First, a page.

Everyone should aim to increase their knowledge and remain up to date with the latest practices. This is key for career progression and personal growth. Review what you have learned before, find some re-usable material from colleagues, forums and other sources of knowledge such as conferences. This is how “reinventing the wheel” is of real benefit.
Reflecting an enterprise-wide view, a common language model and expanded perspectives that include Agile, the third version of the Business Analysis Body of Knowledge (BABOK Guide) has been released by the International Institute of Business Analysis for review by practitioners worldwide.
What types of assessments are appropriate for projects and for organizations? How can assessments be used to surface improvement areas and strengths? Our webinar Improving Project Performance Through Assessments was so popular, presenter Mark Waldorf continued the conversation with this in-depth question-and-answer session.
Trust is the currency a project leader must deal in. It requires clear communication, doing rather than telling, making human connections, being open and honest, and answering tough questions. Here are five ways to earn and keep the trust you need from your team members, stakeholders, sponsors and clients.
A significant part of project leadership is providing meaningful opportunities to team members to develop and demonstrate their full potential. But it can be a challenge to balance the need to focus on the work at hand with their desire to pursue new roles and responsibilities. A presentation to stakeholders is a good place to start.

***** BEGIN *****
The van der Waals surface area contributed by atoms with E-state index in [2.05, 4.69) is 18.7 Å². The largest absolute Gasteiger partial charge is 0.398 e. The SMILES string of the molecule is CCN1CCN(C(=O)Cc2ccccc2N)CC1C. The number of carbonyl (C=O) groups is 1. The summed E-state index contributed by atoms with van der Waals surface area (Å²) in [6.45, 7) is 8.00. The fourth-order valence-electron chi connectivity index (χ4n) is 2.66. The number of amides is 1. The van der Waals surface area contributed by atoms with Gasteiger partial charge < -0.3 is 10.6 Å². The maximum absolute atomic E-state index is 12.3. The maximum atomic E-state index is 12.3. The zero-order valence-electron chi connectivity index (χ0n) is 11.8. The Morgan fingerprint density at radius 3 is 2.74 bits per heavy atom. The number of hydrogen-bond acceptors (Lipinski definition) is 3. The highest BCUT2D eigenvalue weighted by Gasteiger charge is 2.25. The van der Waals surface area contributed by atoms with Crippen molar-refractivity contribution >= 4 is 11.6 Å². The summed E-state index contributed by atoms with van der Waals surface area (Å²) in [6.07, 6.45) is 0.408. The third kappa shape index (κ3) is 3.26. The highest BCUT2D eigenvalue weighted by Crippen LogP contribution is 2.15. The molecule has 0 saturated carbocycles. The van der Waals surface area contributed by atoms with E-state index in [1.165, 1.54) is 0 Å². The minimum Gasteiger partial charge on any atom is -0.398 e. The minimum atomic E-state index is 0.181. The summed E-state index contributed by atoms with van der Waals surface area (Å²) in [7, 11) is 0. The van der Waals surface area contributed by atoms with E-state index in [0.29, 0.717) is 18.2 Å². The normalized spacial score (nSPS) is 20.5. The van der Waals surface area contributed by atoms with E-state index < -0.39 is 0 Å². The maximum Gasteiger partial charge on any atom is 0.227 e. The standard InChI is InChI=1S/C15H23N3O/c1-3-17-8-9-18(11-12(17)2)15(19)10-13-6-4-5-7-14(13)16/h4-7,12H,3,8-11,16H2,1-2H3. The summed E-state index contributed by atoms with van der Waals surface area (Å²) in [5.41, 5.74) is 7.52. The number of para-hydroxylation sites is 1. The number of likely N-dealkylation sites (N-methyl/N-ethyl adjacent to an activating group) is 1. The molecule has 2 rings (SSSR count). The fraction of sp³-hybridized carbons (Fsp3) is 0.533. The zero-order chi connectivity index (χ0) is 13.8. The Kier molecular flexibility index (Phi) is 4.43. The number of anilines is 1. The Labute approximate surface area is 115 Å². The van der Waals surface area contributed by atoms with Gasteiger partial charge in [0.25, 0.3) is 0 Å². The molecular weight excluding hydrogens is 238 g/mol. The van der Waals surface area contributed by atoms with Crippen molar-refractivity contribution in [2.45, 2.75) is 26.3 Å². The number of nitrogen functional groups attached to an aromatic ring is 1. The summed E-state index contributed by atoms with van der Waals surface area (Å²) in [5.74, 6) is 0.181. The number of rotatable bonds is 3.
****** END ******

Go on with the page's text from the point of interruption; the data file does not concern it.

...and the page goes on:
“Project” is a huge, broad word that has such rich possibilities in terms of helping define how people do what they do and how organizations achieve their goals, create change, and deliver value. We are moving toward not defining work by its features or attributes, but in terms of what needs to get done, and figuring out the best way to do it. We call this The Project Economy.
There can be negative consequences on a project that asks a “BA personality” to serve as the project manager or a “PM personality” to act as the business analyst. When filling these roles, personality is often as important to consider as skillset.
Assuming PM is in your blood, you may still be finding it difficult carving out your niche. Do you want to be a project manager extraordinaire, a project portfolio manager, project analyst, a project administrator or perhaps lead a PMO? So many choices...but where to begin?
With our craft continuously evolving, is there still a place for "old school" traditional project management—especially when it comes to training new PMs? Are we in danger of losing an essential tool for project success?